Colorism’s Role In Discrimination
Kyla Hubbard, Writer
November 7, 2019
To me, this is old news. It’s as simple as this, our entire race is seen as a threat. Damani Hood ‘20 expressed, “When you’re black, you’re a problem, period.” However, within the Black community we all have different experiences based on our skin color due to the rigid stereotypes of the entire race. Those negative stereotypes are usually made up of images of dark skin individuals and never include those who are mixed or light skin. It’s almost as if having lighter skin puts you in a gray area which makes it harder for law enforcement to stereotype and discriminate against. Nia Lambert ‘21 said, “I don’t feel as threatened as a light skinned person which is a problem in itself, because the stereotypes usually don’t extend to people who look like me.”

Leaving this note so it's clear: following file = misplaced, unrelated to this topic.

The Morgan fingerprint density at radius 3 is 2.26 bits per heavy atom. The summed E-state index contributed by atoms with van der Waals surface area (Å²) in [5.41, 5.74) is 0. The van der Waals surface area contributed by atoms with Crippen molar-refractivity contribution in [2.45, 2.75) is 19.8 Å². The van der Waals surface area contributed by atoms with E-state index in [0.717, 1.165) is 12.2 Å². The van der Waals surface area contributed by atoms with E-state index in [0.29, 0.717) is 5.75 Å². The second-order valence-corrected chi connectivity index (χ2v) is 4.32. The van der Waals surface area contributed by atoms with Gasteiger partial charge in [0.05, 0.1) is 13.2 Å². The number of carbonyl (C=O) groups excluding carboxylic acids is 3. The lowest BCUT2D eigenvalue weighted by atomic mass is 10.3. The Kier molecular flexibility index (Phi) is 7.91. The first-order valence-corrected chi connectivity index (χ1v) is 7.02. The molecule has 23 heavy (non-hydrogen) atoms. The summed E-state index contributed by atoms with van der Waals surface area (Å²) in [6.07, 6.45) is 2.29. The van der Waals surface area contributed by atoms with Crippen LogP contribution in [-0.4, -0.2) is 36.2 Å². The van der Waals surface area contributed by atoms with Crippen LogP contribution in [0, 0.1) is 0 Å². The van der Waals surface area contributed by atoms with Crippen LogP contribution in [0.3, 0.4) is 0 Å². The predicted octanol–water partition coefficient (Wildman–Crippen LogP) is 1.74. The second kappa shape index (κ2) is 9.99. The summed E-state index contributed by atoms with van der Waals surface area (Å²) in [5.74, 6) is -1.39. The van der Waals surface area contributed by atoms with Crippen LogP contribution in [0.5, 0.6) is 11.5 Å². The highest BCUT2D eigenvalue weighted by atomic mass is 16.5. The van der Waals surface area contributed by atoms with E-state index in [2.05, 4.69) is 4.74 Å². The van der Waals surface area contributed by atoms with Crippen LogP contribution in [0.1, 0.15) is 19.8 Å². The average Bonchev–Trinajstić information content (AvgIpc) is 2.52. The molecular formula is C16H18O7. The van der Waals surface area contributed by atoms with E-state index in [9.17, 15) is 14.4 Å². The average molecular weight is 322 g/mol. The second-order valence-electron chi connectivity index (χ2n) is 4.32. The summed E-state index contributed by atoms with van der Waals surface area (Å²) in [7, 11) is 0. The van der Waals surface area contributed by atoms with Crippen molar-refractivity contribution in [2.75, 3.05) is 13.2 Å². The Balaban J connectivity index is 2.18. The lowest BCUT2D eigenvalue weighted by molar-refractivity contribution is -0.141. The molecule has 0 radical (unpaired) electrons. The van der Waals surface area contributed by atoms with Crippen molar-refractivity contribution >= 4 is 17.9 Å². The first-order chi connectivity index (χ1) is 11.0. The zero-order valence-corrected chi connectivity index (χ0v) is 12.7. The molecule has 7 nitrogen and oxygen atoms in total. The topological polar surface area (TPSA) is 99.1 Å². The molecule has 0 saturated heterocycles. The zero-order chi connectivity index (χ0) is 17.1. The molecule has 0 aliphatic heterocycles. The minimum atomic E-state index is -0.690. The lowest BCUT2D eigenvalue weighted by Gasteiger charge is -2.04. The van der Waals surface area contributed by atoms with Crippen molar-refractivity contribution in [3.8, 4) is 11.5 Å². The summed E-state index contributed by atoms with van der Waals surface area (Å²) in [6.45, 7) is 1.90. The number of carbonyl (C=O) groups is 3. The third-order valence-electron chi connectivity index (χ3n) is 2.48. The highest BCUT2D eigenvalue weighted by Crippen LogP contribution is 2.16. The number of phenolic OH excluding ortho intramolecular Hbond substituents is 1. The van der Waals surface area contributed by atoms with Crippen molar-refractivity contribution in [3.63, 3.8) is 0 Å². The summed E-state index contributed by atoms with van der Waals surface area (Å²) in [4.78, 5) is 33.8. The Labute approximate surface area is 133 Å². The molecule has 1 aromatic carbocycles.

The world we live in is very black or white, and it completely shuts down when being met with the inbetween or gray area. It’s unfair and honestly sad the way colorism functions in our society, because it creates a division within the Black community. Cori Salter ‘21 explained, “It took me a long time to learn to love myself as a dark skin girl. All the people around me glorified people with lighter skin.” The argument of light skin people having privilege within their disenfranchised community comes up often and punishes those individuals for not experiencing as harsh discrimination as their dark skin counterparts. When will we realize that that is designed to destroy the integrity and power of the Black people? It’s not about our vast difference in experiences, but about how we all have to deal with these strategic systems put in place to work against us.